The best way to describe data security compliance laws might be the term “patchwork.” States like California are implementing their own data security standards, while proposed federal laws stand to make compliance more complicated. Internationally, Europe’s General Data Protection Regulation (GDPR) is providing another layer of discrepancies: Every country’s court is implementing the law differently, meaning Germany’s interpretation of the GDPR Is different than Denmark’s.
At Roche, MacSuibhne’s team tracks more than 250 different privacy laws around the world. Her approach to privacy and security compliance focuses on meeting the stricter privacy and informed consent regulations spelled out in Health Insurance Portability and Accountability Act (HIPAA), in addition to creating and implementing a principles-based approach to other compliance matters.
The new data privacy laws intend to give individuals more control and the ability to consent to their personal information being shared, whether they’re downloading a free app or purchasing a vehicle that requires a personal device. However, MacSuibhne has some reservations. Many of the new regulations don’t seem to target the biggest offenders. In addition, these privacy and IT compliance laws are often missing critical components around security (which HIPAA has strict guidelines for). Also, new data security and privacy laws often treat different kinds of data the same way. For example, someone’s medical information is treated exactly the same as their financial information. However, that also means their fitness app and daily step count is given an equal level of protection.
Diversity and Inclusion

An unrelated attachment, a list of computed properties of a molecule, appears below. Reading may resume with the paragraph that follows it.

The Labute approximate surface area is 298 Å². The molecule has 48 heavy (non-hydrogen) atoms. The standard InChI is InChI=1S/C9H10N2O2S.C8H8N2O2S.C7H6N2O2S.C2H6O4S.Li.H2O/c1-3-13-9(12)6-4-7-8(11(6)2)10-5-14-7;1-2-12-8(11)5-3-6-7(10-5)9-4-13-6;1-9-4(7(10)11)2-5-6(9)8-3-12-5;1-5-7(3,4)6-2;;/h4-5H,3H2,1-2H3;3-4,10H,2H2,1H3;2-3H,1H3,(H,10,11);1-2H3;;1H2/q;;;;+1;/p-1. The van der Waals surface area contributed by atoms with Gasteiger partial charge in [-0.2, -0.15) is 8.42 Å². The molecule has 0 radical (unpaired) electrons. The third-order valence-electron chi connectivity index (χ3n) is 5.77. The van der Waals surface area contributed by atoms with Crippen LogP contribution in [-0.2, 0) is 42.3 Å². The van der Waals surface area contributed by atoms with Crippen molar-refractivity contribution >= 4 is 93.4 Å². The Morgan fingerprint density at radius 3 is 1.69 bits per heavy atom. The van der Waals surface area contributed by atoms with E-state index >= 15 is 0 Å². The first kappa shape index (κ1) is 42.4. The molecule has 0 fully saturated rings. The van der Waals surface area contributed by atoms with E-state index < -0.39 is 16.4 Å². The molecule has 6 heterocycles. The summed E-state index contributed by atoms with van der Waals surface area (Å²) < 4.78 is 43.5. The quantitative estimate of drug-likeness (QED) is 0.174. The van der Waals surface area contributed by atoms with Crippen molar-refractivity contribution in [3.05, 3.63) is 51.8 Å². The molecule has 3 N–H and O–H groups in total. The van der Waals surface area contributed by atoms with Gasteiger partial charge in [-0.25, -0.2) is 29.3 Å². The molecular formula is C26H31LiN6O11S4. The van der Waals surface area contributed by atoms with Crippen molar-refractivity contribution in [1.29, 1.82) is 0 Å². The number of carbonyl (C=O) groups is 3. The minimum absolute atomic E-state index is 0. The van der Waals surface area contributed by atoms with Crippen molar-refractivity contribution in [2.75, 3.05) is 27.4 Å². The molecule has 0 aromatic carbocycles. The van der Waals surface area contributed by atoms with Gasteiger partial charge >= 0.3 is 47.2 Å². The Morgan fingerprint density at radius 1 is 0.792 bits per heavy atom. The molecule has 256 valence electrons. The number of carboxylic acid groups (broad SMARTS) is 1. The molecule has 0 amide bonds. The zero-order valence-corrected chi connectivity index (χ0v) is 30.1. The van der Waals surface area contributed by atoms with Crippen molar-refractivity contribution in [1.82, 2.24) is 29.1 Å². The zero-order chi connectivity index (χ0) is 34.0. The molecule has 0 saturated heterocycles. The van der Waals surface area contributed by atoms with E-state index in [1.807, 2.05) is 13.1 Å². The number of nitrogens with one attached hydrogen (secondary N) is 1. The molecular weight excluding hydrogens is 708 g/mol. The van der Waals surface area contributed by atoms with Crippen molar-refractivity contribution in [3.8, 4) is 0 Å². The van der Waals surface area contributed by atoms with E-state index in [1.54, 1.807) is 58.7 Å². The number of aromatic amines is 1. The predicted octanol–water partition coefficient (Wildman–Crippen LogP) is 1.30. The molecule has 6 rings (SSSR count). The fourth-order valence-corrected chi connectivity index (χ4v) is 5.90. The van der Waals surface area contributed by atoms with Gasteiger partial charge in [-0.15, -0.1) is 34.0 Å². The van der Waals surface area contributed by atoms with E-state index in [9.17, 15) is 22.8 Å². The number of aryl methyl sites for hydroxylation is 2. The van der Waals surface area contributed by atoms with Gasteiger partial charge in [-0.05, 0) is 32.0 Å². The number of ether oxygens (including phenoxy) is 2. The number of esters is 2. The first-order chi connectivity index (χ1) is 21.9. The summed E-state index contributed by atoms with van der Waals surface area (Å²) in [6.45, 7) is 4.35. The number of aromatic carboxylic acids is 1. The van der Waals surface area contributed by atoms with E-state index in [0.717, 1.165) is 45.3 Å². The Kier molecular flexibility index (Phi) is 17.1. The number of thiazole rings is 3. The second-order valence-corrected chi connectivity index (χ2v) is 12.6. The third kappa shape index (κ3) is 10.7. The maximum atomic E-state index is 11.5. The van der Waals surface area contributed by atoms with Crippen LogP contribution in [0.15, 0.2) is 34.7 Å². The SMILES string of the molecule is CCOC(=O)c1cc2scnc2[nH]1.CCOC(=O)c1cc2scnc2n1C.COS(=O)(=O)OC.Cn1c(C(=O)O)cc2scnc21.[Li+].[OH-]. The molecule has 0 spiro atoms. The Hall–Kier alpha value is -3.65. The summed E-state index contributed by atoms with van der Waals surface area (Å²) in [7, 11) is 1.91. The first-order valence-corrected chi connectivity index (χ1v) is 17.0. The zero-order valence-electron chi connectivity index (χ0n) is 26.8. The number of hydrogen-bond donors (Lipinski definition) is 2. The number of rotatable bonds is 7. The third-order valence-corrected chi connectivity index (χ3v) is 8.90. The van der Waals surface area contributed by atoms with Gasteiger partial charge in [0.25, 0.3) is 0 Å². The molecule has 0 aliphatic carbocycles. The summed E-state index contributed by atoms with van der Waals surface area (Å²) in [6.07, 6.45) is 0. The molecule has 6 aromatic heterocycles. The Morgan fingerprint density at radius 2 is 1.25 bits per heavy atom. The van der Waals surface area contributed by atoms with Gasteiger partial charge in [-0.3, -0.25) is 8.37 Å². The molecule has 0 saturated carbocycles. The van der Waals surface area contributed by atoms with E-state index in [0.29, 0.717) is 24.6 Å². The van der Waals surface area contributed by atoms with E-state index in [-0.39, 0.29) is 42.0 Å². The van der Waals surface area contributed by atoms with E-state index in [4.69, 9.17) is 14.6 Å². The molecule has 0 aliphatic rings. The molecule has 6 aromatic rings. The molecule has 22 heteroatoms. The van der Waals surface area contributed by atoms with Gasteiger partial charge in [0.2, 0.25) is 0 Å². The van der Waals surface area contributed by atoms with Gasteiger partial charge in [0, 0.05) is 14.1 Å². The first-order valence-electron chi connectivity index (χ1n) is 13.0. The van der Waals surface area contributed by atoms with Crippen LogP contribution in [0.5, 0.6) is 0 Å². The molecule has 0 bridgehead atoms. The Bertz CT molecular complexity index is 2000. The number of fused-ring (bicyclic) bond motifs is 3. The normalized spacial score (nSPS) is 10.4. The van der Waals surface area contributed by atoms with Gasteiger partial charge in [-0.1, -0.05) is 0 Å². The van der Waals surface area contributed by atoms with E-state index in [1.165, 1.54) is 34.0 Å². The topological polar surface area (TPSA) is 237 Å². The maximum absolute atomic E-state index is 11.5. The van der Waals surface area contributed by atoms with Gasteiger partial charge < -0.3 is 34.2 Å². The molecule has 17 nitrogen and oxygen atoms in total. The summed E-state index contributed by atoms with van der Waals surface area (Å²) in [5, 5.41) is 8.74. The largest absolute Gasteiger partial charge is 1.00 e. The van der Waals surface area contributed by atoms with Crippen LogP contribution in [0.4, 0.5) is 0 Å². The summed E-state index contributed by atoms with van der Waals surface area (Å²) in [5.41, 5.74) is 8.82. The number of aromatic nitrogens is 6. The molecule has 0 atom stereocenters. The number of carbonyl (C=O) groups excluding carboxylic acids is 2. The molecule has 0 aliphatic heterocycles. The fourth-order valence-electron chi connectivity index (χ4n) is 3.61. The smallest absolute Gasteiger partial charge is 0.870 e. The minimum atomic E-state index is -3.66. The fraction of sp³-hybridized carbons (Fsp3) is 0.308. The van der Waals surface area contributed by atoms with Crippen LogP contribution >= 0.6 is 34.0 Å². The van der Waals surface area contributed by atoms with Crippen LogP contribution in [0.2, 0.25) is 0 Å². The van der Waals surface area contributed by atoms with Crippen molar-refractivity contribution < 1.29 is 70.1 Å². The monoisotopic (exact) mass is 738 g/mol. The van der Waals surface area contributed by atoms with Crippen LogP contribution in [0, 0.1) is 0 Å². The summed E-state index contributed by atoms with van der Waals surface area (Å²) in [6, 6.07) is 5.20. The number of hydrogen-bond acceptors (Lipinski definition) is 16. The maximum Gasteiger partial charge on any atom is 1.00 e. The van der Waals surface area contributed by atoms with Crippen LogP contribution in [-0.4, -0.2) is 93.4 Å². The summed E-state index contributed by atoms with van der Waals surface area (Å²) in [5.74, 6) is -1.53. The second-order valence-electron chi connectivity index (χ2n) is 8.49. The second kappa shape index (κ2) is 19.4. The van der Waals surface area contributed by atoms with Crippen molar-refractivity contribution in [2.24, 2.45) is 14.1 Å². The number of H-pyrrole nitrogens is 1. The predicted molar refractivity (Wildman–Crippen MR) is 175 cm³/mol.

Regulations on diversity and inclusion are not widespread. One of the most notable is a new California law which required companies with leadership based in the state to appoint a woman onto their board by the end of 2019.1 Even without legal mandates, MacSuibhne believes it’s important for compliance officers to look at the big picture and recognize the value of promoting diversity as an important part of a business. Researchers have found that as a company’s decision makers and workforce become more diverse, its profitability increases.2 A compliance officer can make the case as to why inclusion is ethically important and how it provides a diversity of perspectives that ultimately makes the organization stronger.
“That compelling vision has to be a combination of ‘here's why we're doing the right thing’ and ‘here's also how it's going to lead to a very virtuous, profitable cycle for us in the business as well,’” she said.
More Than the Essentials
Understanding that bigger picture is an important part Santa Clara University’s Online Master of Legal Studies (MLS) in Corporate Compliance.
In addition to being an expert in today’s local, federal, and global regulations, a successful business professional needs to be able to make the case for compliance’s value within the organization. Skills like communication, relationship building, and business competencies are integral to every course in SCU’s curriculum. Watch the video below to learn how Huebner and MacSuibhne bring that outlook to their online courses and to listen to their full conversation on today’s emerging business trends.
Apply today and begin developing the knowledge to become a leader in business.
1 Retrieved on February 17, 2020 from washingtonpost.com/business/2019/11/14/this-state-requires-company-boards-include-women-new-lawsuit-says-thats-unconstitutional/
2 Retrieved on February 17, 2020 from forbes.com/sites/karstenstrauss/2018/01/25/more-evidence-that-company-diversity-leads-to-better-profits/#5ae39be61bc7